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State and Local Legal Center Listserv: SCOTUS Rules in Favor of States in Indian Country Criminal Prosecution Case

State and Local Legal Center Listserv: SCOTUS Rules in Favor of States in Indian Country Criminal Prosecution Case

Source: Lisa Soronen, State & Local Legal Center

In Oklahoma v. Castro-Huerta the U.S. Supreme Court held 5-4 that states (along with the federal government) may prosecute crimes committed by non-Indians against Indians in Indian country. 

Victor Manuel Castro-Huerta in a non-Indian who lived in Tulsa, Oklahoma. He was sentenced to 35 years imprisonment after Oklahoma convicted him for child neglect of his stepdaughter who is a Cherokee Indian. A federal grand jury indicted Castro-Huerta for the same conduct. He accepted a plea agreement for a 7-year sentence and removal from the United States. 

Following the Supreme Court's decision in McGirt v. Oklahoma (2020), that Congress never properly disestablished the Creek Nation's reservation in eastern Oklahoma, Tulsa is now recognized as Indian country. 

Castro-Huerta argued the federal government has exclusive jurisdiction to prosecute crimes committed by a non-Indian against an Indian in Indian country and that therefore Oklahoma lacked jurisdiction to prosecute him. In an opinion written by Justice Kavanaugh the Court disagreed. 

The Court began its analysis by noting "the Court's precedents establish that Indian country is part of a State's territory and that, unless preempted, States have jurisdiction over crimes committed in Indian country."

The Court applied a two-part test to determine whether a state's jurisdiction in Indian country may be preempted in this case "(i) by federal law under ordinary principles of federal preemption, or (ii) when the exercise of state jurisdiction would unlawfully infringe on tribal self-government." The Court concluded it could not.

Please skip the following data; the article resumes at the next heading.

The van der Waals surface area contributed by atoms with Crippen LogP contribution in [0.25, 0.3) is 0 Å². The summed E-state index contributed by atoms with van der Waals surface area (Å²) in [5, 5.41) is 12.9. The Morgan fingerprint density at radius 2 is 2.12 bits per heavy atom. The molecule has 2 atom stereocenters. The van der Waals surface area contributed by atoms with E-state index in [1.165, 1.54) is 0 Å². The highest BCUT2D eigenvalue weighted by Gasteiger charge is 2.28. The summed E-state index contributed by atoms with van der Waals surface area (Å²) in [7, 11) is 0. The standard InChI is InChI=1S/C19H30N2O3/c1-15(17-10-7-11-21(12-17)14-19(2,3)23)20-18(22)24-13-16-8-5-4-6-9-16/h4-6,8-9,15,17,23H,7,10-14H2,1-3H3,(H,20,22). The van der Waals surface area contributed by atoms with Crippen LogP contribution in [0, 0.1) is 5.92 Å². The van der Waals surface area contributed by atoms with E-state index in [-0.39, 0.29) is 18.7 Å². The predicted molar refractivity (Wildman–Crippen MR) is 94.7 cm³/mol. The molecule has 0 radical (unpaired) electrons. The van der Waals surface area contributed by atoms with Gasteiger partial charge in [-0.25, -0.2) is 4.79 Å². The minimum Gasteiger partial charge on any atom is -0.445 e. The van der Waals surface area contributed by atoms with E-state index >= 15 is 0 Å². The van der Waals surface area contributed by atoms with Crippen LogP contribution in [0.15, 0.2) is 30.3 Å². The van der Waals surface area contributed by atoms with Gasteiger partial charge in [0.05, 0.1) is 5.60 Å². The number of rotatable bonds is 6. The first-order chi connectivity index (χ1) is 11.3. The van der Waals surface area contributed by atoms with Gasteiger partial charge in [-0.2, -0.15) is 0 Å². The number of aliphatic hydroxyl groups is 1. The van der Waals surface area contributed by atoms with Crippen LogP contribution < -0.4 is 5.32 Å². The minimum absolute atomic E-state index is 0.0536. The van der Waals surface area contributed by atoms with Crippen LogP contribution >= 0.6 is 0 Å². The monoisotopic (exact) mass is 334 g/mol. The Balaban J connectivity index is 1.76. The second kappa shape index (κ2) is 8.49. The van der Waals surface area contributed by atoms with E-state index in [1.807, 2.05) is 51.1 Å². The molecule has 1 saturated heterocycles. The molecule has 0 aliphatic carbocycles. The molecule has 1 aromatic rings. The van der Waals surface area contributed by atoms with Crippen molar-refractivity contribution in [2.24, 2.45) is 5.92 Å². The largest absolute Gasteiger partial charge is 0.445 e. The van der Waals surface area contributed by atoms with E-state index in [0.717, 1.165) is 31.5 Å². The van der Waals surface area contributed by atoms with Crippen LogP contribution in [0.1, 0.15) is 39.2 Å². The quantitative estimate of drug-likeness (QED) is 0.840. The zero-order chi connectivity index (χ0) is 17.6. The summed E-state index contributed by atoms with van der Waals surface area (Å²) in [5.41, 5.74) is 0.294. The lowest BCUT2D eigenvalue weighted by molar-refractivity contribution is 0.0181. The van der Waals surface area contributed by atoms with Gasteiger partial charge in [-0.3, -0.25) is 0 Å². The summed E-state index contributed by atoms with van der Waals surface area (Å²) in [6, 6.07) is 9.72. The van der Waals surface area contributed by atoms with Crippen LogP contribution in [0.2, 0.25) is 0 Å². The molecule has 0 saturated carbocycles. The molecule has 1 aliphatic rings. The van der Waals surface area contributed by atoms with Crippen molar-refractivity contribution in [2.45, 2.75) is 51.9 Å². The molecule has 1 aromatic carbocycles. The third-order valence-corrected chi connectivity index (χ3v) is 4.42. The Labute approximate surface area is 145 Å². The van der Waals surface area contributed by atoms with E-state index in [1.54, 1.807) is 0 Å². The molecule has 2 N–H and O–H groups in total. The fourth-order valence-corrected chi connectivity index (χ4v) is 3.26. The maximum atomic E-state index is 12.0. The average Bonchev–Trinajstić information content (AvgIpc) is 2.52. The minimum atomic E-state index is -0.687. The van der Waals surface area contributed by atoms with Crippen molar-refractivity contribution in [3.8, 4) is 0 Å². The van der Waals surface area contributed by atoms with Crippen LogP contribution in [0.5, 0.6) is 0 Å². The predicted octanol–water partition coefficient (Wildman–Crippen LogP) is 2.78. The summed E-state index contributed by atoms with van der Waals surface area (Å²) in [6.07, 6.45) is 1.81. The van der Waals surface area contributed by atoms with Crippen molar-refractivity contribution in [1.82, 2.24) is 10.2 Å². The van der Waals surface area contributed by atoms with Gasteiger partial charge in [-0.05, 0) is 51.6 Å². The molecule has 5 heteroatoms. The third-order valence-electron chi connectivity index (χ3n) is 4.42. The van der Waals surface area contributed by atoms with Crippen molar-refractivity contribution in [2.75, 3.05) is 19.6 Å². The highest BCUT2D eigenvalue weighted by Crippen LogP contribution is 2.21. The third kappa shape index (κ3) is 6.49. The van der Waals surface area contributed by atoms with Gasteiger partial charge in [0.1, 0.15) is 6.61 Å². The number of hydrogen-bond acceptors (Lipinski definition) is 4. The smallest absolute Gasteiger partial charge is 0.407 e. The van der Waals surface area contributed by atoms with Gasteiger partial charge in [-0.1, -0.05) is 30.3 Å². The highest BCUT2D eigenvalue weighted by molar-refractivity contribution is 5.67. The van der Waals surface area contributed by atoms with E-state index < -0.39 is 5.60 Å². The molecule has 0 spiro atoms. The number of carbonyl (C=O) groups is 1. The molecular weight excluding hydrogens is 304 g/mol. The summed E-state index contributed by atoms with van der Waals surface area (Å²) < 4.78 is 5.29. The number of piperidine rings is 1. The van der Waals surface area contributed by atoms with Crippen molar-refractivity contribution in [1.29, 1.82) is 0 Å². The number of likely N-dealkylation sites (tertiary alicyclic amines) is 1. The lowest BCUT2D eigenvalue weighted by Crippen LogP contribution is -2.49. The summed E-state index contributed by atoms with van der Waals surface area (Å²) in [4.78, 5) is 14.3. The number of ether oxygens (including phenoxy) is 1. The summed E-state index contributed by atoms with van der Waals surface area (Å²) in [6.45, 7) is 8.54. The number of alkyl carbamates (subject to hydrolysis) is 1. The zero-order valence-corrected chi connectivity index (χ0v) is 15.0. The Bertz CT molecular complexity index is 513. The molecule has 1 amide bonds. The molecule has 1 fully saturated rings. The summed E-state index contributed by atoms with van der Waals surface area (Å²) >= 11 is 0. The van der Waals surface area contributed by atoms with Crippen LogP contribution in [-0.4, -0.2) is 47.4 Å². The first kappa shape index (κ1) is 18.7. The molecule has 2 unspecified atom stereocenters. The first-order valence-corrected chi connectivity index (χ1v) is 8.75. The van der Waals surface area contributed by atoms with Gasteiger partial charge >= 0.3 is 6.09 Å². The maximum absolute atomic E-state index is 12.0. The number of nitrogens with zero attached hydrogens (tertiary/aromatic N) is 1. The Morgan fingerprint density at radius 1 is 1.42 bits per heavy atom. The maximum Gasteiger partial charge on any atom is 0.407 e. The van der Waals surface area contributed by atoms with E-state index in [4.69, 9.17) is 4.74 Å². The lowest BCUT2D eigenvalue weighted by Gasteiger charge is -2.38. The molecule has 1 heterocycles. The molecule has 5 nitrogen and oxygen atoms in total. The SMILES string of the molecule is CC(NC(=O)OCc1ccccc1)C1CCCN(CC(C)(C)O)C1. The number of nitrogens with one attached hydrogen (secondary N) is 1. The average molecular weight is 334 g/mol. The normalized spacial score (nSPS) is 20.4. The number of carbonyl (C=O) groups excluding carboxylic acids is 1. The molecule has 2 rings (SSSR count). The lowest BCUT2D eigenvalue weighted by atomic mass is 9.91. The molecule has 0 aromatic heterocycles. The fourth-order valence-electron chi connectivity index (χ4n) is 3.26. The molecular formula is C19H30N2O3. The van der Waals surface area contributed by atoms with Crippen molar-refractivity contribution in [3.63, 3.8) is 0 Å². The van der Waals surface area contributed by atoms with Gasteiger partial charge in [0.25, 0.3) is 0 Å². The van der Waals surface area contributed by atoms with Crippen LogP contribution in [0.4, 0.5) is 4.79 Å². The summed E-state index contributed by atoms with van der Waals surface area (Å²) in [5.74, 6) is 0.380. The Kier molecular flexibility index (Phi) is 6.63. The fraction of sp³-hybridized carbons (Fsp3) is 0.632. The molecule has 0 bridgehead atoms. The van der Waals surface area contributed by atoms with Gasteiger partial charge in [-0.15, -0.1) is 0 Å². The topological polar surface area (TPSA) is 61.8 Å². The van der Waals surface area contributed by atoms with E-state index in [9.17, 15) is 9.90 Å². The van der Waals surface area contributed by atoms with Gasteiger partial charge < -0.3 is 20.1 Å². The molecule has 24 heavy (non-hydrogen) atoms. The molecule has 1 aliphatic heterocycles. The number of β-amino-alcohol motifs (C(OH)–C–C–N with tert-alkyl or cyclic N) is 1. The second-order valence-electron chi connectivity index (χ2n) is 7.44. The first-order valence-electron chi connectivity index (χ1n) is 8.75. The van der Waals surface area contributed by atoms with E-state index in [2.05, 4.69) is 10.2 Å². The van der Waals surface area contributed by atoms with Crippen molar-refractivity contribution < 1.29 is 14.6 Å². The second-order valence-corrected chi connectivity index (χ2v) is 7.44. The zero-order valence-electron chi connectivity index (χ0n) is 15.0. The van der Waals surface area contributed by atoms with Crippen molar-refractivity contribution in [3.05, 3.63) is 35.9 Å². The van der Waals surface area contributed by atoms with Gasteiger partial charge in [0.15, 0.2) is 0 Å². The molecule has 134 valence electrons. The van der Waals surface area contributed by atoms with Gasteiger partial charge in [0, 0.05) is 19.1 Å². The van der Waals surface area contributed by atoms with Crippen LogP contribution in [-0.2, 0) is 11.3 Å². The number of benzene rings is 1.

Castro-Huerta argued that the General Crimes Act and Public Law 280 preempt Oklahoma's authority to prosecute crimes committed by non-Indians against Indians in Indian country. The General Crimes Act states: "Except as otherwise expressly provided by law, the general laws of the United States as to the punishment of offenses committed in any place within the sole and exclusive jurisdiction of the United States . . . shall extend to the Indian country." 

According to the Court, "[b]y its terms, the Act does not preempt the State's authority to prosecute non-Indians who commit crimes against Indians in Indian country. The text of the Act simply 'extend[s]' federal law to Indian country, leaving untouched the background principle of state jurisdiction over crimes committed within the State, including in Indian country." 

Castro-Huerta also argued that Public Law 280, which grants certain states broad jurisdiction to prosecute state-law offenses committed by or against Indians in Indian country, is a source of preemption. The Court responded: "Public Law 280 does not preempt any preexisting or otherwise lawfully assumed jurisdiction that States possess to prosecute crimes in Indian country."  The Supreme Court has held that even when federal law does not preempt state jurisdiction under ordinary preemption analysis, preemption may still occur if "the exercise of state jurisdiction would unlawfully infringe upon tribal self-government." Per White Mountain Apache Tribe v. Bracker (1980) the Court considers tribal interests, federal interests, and state interests.

First, the Court opined that the exercise of state jurisdiction here would not infringe on tribal self-government because tribes generally can't prosecute crimes committed by non-Indians even when non-Indians commit crimes against Indians in Indian country. Second, a state prosecution of a non-Indian won't harm the federal interest in protecting Indian victims because state prosecution would supplement not supplant federal authority. Third, states have "a strong sovereign interest in ensuring public safety and criminal justice within its territory, and in protecting all crime victims."